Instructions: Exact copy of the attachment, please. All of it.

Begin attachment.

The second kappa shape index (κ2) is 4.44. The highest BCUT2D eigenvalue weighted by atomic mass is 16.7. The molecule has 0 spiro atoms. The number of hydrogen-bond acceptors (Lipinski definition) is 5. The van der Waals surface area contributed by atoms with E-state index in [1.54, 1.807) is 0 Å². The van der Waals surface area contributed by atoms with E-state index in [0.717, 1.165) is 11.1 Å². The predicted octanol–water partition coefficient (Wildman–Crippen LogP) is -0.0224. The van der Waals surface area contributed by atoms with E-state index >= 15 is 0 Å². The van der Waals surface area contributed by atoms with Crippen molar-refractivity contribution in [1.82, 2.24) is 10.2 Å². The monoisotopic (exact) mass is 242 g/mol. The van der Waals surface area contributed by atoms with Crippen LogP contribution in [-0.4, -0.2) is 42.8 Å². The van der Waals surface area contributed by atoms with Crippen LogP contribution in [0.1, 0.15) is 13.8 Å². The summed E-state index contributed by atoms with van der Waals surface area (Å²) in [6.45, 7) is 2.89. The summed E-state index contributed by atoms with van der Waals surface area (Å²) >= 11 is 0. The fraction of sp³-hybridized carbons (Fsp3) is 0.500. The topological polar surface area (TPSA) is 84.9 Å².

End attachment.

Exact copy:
The second kappa shape index (κ2) is 4.44. The highest BCUT2D eigenvalue weighted by atomic mass is 16.7. The molecule has 0 spiro atoms. The number of hydrogen-bond acceptors (Lipinski definition) is 5. The van der Waals surface area contributed by atoms with E-state index in [1.54, 1.807) is 0 Å². The van der Waals surface area contributed by atoms with E-state index in [0.717, 1.165) is 11.1 Å². The predicted octanol–water partition coefficient (Wildman–Crippen LogP) is -0.0224. The van der Waals surface area contributed by atoms with E-state index >= 15 is 0 Å². The van der Waals surface area contributed by atoms with Crippen molar-refractivity contribution in [1.82, 2.24) is 10.2 Å². The monoisotopic (exact) mass is 242 g/mol. The van der Waals surface area contributed by atoms with Crippen LogP contribution in [-0.4, -0.2) is 42.8 Å². The van der Waals surface area contributed by atoms with Crippen LogP contribution in [0.1, 0.15) is 13.8 Å². The summed E-state index contributed by atoms with van der Waals surface area (Å²) in [6.45, 7) is 2.89. The summed E-state index contributed by atoms with van der Waals surface area (Å²) >= 11 is 0. The fraction of sp³-hybridized carbons (Fsp3) is 0.500. The topological polar surface area (TPSA) is 84.9 Å².